Flipping real estate is one of the last steady investments left in this recession. You simply can’t trust stocks, small business or 401k’s anymore, but buying and selling homes, well, even when you have to sit through an extended slow season, that property is still, and always will be, worth SOMETHING, even if you have to wait it out for a bit. So here are some of the basics for new investors.
Well, this is pretty obvious, of course. How is it a profit if you buy high? But still, this is a step that many eager young investors forget. Many investors go broke their first year because they think they can take a home that’s already worth a half a million, a home that’s already at the very peak of the market, and make it worth even more. This just doesn’t work. If you fix it up, maybe you can improve the value by, say, five percent. But then, why not make several times that much by taking a cheap, beat up old place and selling it for more than twice what you bought it for?
Another step that should be obvious, but which many people completely ignore! You can’t buy a crummy house and sell a crummy house and expect to make money. Look, if all you want is a fast buck, try the lottery. Flipping homes is all about taking something of very little value and turning it into something of very high value. You know what they say, location is everything, right? Well think of it this way: Location is IMPROVED by the value of the homes within that location. If you buy a crummy house in a mid-level neighborhood and turn it into a real winner, you’re improving the local area value and thus your final sale price.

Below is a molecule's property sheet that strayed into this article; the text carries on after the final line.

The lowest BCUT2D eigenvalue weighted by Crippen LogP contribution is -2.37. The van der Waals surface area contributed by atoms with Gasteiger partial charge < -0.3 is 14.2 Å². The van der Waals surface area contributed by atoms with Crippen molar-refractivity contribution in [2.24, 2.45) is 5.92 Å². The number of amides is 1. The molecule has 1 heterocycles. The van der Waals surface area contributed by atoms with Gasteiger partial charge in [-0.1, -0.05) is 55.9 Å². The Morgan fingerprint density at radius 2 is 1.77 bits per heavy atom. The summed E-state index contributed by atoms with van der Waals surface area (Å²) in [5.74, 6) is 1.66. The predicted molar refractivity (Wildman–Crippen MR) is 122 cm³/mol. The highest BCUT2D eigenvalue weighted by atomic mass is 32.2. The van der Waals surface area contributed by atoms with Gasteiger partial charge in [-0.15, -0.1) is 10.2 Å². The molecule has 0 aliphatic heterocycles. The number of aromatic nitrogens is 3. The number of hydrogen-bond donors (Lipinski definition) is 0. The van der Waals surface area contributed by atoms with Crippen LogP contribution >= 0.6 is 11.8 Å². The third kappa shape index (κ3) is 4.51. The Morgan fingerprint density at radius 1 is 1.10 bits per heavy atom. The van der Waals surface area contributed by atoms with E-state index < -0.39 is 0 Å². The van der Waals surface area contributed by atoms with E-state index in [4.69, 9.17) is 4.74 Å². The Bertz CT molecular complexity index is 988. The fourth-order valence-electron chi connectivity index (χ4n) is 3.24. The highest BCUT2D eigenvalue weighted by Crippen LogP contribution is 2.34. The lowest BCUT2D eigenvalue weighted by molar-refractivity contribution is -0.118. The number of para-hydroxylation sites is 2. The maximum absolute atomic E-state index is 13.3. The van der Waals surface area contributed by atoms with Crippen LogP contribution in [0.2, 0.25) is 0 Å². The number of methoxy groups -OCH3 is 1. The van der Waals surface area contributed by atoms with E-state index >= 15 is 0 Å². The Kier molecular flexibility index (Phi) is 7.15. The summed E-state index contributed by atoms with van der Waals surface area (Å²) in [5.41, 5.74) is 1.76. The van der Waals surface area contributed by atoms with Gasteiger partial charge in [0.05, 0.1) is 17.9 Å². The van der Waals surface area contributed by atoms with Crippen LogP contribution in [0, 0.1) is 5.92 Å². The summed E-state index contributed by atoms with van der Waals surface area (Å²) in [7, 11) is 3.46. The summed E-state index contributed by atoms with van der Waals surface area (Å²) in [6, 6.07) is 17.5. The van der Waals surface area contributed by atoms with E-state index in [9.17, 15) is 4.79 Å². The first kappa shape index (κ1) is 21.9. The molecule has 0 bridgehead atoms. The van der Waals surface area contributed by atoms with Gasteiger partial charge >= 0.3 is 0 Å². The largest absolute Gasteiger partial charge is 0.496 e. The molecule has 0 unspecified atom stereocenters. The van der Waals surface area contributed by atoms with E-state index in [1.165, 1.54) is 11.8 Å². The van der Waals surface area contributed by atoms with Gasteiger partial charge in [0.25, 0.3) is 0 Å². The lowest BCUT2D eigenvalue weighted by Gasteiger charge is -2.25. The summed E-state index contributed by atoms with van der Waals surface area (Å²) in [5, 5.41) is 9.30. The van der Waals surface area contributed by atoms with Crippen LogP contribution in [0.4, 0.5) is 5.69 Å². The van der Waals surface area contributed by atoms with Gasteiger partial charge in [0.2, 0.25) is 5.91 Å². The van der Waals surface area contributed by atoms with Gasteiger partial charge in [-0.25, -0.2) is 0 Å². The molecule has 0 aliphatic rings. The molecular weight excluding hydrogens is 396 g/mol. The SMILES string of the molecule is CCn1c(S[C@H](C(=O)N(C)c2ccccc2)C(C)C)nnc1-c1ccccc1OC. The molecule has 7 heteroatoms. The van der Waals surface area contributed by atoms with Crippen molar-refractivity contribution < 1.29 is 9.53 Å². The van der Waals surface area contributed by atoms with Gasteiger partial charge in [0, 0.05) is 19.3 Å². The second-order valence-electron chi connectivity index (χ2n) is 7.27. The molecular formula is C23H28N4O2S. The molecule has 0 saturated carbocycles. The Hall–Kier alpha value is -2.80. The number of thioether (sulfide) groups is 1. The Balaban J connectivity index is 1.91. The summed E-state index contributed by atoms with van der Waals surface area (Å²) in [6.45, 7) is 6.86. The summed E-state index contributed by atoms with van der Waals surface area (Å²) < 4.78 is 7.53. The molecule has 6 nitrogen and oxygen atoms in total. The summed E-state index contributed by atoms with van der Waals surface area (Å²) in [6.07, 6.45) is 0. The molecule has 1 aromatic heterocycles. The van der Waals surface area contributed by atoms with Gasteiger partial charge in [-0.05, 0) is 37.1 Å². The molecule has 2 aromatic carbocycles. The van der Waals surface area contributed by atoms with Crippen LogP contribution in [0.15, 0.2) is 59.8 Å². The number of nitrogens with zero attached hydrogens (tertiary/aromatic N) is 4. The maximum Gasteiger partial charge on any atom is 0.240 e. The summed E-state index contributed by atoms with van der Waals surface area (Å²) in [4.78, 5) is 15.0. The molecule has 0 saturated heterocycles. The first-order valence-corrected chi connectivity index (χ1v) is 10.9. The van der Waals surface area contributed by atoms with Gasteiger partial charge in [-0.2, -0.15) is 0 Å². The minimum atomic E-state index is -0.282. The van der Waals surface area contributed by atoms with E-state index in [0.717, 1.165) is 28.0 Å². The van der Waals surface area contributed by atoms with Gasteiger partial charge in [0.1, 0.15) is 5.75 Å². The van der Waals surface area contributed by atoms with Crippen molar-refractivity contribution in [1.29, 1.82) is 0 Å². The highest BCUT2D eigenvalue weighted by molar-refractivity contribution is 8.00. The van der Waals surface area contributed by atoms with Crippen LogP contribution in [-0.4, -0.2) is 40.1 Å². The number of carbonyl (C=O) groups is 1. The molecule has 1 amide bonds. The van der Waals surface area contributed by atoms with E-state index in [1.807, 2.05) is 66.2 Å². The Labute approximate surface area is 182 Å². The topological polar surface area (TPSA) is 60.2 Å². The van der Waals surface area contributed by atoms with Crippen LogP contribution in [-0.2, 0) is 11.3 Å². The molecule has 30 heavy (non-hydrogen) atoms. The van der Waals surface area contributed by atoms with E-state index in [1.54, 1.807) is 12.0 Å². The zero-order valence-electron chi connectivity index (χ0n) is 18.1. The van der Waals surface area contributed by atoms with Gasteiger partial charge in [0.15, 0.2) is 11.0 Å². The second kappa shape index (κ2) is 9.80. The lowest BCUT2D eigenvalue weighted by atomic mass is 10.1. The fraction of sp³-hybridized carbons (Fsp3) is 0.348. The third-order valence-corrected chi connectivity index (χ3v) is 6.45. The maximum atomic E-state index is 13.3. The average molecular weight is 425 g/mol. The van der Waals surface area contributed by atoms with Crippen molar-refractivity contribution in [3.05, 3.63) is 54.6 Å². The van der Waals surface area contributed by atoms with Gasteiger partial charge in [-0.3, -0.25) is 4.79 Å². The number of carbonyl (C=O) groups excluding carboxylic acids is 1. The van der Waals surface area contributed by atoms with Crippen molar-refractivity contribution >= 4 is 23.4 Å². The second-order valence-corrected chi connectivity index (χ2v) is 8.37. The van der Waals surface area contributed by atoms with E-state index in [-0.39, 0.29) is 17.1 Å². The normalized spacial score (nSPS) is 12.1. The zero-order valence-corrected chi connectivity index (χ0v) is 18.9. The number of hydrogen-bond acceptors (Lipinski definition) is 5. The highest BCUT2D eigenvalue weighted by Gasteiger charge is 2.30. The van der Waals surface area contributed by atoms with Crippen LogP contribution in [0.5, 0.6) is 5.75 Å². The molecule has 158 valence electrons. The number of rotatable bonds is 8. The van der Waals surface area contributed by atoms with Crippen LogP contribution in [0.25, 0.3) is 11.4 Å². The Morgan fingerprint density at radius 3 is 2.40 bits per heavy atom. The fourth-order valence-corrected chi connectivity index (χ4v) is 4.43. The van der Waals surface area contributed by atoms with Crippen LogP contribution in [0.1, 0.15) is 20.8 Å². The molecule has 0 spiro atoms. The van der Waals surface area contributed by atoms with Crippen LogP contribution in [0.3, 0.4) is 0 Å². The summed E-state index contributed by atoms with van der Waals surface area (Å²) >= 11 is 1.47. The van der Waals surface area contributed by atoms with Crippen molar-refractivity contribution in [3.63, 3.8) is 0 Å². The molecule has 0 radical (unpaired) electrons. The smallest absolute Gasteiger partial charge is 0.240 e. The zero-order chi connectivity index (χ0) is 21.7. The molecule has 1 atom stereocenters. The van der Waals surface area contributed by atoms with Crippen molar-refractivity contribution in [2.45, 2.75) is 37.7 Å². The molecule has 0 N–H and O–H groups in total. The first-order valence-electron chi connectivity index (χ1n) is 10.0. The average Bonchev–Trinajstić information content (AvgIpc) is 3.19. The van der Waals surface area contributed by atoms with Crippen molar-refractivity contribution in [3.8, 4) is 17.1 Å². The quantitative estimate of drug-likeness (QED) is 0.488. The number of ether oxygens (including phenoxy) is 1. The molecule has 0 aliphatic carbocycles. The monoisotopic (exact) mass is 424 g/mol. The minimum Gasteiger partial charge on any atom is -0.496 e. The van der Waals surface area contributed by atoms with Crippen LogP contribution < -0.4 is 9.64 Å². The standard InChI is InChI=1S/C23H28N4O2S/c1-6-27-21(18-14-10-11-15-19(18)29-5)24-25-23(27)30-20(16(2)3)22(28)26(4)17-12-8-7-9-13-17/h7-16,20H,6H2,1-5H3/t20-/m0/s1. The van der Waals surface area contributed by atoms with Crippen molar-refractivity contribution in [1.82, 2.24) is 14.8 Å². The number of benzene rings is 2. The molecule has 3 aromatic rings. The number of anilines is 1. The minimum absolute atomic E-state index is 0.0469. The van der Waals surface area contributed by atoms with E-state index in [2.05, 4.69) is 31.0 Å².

Control Your Budget
Probably the biggest pitfall for new home investors: They spend so much hiring crews, architects, designers and so on, that by the time they make the sale, there’s little left over to put into the next investment, if they can afford to pay their contractors and stay out of trouble in the first place, that is. Whenever you can, do the work yourself. Look, most of these homes require a few month’s of work and the kind of repair budget you could earn at a minimum wage job in the same amount of time, so why spend ten, twenty times that much hiring a professional crew? Live in the house as you fix it up and it’s all profit, really, since you’re only collecting the final price for repairing your own home!
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